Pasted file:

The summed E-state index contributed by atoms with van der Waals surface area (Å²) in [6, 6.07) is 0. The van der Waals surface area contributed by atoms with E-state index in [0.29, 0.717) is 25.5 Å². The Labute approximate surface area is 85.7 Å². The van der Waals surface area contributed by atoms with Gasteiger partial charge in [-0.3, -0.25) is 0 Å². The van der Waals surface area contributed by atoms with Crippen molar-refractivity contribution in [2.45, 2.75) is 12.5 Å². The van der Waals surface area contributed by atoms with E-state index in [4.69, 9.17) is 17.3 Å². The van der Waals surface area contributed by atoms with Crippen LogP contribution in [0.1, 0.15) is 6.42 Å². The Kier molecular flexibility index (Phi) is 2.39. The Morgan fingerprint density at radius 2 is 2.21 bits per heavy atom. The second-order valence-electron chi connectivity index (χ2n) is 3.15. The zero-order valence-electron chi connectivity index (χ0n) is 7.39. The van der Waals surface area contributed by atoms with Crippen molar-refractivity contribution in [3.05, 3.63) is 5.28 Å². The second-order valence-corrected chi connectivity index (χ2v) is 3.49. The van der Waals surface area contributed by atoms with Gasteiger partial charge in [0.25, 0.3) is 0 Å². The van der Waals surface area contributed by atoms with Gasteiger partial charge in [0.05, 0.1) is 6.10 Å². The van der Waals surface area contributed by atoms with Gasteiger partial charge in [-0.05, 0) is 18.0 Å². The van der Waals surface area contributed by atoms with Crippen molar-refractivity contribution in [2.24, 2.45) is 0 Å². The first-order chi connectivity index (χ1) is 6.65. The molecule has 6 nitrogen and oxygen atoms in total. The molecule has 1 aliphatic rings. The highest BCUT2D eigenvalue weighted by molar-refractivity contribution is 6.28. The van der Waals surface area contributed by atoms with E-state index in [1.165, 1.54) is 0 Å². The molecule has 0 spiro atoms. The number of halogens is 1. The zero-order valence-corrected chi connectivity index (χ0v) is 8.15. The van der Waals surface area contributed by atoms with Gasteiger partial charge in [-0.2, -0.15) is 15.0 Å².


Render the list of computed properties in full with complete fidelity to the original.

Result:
The summed E-state index contributed by atoms with van der Waals surface area (Å²) in [6, 6.07) is 0. The van der Waals surface area contributed by atoms with E-state index in [0.29, 0.717) is 25.5 Å². The Labute approximate surface area is 85.7 Å². The van der Waals surface area contributed by atoms with Gasteiger partial charge in [-0.3, -0.25) is 0 Å². The van der Waals surface area contributed by atoms with Crippen molar-refractivity contribution in [2.45, 2.75) is 12.5 Å². The van der Waals surface area contributed by atoms with E-state index in [4.69, 9.17) is 17.3 Å². The van der Waals surface area contributed by atoms with Crippen LogP contribution in [0.1, 0.15) is 6.42 Å². The Kier molecular flexibility index (Phi) is 2.39. The Morgan fingerprint density at radius 2 is 2.21 bits per heavy atom. The second-order valence-electron chi connectivity index (χ2n) is 3.15. The zero-order valence-electron chi connectivity index (χ0n) is 7.39. The van der Waals surface area contributed by atoms with Crippen molar-refractivity contribution in [3.05, 3.63) is 5.28 Å². The second-order valence-corrected chi connectivity index (χ2v) is 3.49. The van der Waals surface area contributed by atoms with Gasteiger partial charge in [0.25, 0.3) is 0 Å². The van der Waals surface area contributed by atoms with Gasteiger partial charge in [0.05, 0.1) is 6.10 Å². The van der Waals surface area contributed by atoms with Gasteiger partial charge in [-0.05, 0) is 18.0 Å². The van der Waals surface area contributed by atoms with Crippen molar-refractivity contribution in [2.24, 2.45) is 0 Å². The first-order chi connectivity index (χ1) is 6.65. The molecule has 6 nitrogen and oxygen atoms in total. The molecule has 1 aliphatic rings. The highest BCUT2D eigenvalue weighted by molar-refractivity contribution is 6.28. The van der Waals surface area contributed by atoms with E-state index in [1.165, 1.54) is 0 Å². The molecule has 0 spiro atoms. The number of halogens is 1. The zero-order valence-corrected chi connectivity index (χ0v) is 8.15. The van der Waals surface area contributed by atoms with Gasteiger partial charge in [-0.2, -0.15) is 15.0 Å².